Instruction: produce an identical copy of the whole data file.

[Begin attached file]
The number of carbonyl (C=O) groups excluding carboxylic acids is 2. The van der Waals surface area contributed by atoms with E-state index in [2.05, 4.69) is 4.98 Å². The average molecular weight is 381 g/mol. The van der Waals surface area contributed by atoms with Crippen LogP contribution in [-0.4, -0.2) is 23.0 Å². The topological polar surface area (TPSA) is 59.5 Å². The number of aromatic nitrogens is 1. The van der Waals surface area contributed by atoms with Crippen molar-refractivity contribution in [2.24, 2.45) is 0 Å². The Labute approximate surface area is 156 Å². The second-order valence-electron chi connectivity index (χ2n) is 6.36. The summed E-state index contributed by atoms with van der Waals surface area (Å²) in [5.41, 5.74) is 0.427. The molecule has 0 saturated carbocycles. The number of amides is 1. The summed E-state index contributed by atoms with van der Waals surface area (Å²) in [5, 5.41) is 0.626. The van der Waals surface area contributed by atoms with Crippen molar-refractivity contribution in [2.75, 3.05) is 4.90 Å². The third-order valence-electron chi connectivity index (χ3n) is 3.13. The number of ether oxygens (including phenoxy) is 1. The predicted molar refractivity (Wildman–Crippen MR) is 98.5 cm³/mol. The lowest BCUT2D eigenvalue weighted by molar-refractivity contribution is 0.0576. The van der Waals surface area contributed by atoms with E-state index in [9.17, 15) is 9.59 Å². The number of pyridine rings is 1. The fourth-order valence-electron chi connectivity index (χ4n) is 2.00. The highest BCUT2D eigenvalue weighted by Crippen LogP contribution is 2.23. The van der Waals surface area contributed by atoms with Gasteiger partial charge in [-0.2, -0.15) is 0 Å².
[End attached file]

The number of carbonyl (C=O) groups excluding carboxylic acids is 2. The van der Waals surface area contributed by atoms with E-state index in [2.05, 4.69) is 4.98 Å². The average molecular weight is 381 g/mol. The van der Waals surface area contributed by atoms with Crippen LogP contribution in [-0.4, -0.2) is 23.0 Å². The topological polar surface area (TPSA) is 59.5 Å². The number of aromatic nitrogens is 1. The van der Waals surface area contributed by atoms with Crippen molar-refractivity contribution in [2.24, 2.45) is 0 Å². The Labute approximate surface area is 156 Å². The second-order valence-electron chi connectivity index (χ2n) is 6.36. The summed E-state index contributed by atoms with van der Waals surface area (Å²) in [5.41, 5.74) is 0.427. The molecule has 0 saturated carbocycles. The number of amides is 1. The summed E-state index contributed by atoms with van der Waals surface area (Å²) in [5, 5.41) is 0.626. The van der Waals surface area contributed by atoms with Crippen molar-refractivity contribution in [2.75, 3.05) is 4.90 Å². The third-order valence-electron chi connectivity index (χ3n) is 3.13. The number of ether oxygens (including phenoxy) is 1. The predicted molar refractivity (Wildman–Crippen MR) is 98.5 cm³/mol. The lowest BCUT2D eigenvalue weighted by molar-refractivity contribution is 0.0576. The van der Waals surface area contributed by atoms with E-state index in [9.17, 15) is 9.59 Å². The number of pyridine rings is 1. The fourth-order valence-electron chi connectivity index (χ4n) is 2.00. The highest BCUT2D eigenvalue weighted by Crippen LogP contribution is 2.23. The van der Waals surface area contributed by atoms with Gasteiger partial charge in [-0.2, -0.15) is 0 Å².